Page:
5. Silence; Eoghan is a sound recordist who is returning to Ireland for the first time in 15 years. The reason for his return is a job offer: to record landscapes free from man-made sound. Pat Collins produced a beautiful drama documentary featuring some amazing cinematography by Richard Kendrick featuring the wild Irish, sit back and get drawn into Silence.

Turkey of the year

This must be the place: The first 30-40 minutes of this movie are set in Dublin featuring a teenage Goth, Mary (Eve Hewson). There are some interesting shots of Dublin locations and according to France’s CNC; Ireland contributed €2 million (€500,000 from the Irish Film Board) to its overall budget of the €20m (French, Italian, Irish co-production). Featuring an almost mute Sean Penn it reminded in parts somewhat of ‘Paris Texas’ – it was wacky but not in a good way, and two hours of my life that I can never get back.

Best Irish Documentary:

Lon sa Speir: On September 29th 1932 Daredevil photographer Charles Ebbets took a legendary photograph showing 11 workers having a lunch break on the 69th floor of the RCA Building (now the GE Building) 850 feet above  New York. “Lon sa Speir” or “Lunch in the Sky,” narrated by actress Fionnuala Flanagan, and directed by Sean O’Cualáin and produced by Eamonn Ó Cualáin, and “reveals the remarkable story behind the iconic image and tracing the lives of the men some of whom were from Galway. Fascinating.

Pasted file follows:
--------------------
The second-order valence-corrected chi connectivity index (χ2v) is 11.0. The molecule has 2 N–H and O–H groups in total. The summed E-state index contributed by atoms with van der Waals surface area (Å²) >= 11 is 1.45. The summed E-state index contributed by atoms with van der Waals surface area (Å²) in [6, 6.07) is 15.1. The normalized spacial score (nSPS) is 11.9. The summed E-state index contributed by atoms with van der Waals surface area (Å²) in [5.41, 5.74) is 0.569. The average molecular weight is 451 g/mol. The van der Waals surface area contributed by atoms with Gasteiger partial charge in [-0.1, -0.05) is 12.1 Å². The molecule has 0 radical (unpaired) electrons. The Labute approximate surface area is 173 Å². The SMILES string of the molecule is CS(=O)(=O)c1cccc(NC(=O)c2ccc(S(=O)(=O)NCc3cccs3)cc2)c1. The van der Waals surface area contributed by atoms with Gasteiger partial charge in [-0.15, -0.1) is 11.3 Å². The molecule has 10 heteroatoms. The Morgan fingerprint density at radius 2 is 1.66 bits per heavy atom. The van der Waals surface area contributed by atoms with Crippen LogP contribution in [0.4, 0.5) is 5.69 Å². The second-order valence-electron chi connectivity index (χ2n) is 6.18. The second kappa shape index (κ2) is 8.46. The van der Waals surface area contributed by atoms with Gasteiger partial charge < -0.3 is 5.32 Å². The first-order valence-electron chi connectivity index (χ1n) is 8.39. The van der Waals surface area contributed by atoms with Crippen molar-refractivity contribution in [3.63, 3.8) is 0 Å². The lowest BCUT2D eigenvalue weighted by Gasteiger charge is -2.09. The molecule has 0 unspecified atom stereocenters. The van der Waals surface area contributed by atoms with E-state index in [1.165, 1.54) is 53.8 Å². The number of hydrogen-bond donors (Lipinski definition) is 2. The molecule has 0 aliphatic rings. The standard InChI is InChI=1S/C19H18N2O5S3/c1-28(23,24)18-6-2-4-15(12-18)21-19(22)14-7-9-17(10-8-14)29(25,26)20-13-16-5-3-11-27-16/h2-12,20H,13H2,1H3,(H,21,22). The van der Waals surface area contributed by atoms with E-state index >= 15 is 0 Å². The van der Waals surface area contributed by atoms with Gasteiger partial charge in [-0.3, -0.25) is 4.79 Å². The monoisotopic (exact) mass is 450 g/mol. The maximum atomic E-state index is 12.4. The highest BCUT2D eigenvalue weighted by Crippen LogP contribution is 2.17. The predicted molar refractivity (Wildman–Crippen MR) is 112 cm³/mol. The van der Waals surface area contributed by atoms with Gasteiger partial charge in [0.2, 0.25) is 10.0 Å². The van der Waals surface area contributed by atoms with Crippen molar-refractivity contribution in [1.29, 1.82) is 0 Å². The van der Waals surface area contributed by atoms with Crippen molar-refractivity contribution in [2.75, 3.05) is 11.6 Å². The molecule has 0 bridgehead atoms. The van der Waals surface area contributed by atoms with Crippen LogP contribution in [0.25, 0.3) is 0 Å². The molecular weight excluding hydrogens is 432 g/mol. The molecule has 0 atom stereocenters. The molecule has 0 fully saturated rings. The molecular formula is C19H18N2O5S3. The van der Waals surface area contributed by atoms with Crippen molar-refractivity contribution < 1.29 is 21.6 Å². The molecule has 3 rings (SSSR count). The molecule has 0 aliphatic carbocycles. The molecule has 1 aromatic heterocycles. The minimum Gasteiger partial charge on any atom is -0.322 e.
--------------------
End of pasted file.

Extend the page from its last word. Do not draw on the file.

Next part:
Up and coming stars.

Jack Reynor: playing the lead role in ‘What Richard Did‘ and later in Kirsten Sheridan’s ‘Dollhouse‘, Reynor has already picked up for his first movie role in LA.

Robert Sheehan: and Tom Vaughan-Lawlor both starring in RTE’s most successful TV drama in years ‘Love/Hate‘. Both actors are destined for bigger roles.

Saoirse Ronan: Star continues to rise, cast to play the lead in the 2013 production of Mary Queen of Scots, written by the successful screenwriter Michael Hirst (Tudors and Vikings)

Kirsten Sheridan:  has proven that she as what it takes to be a good director while ‘Dollhouse’ low-budget unscripted project fell a little short. I expect we will see Kirsten attached to a studio picture in the near future.

Kevin Lehane: First time screenwriter of Grabbers, I expect his name will be back on the screen very soon.

Animation:

Irish animation has been outperforming all other sectors in Irish film for a number of years. In 2013 one can expect to hear new project announcements from both Brown Bag Films and Jam Media who currently employ over 200 full-time staff between them and growing.

Plenty of new Irish release to come in 2013

 Tom Dowling (c) 2012 – image from The Irish Film Board website.

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Categories: Film and TV

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2 replies

  1. Good piece Tom. Slight correction. Lon sa Speir was directed by Sean O’Cualáin, his brother Eamon was the producer.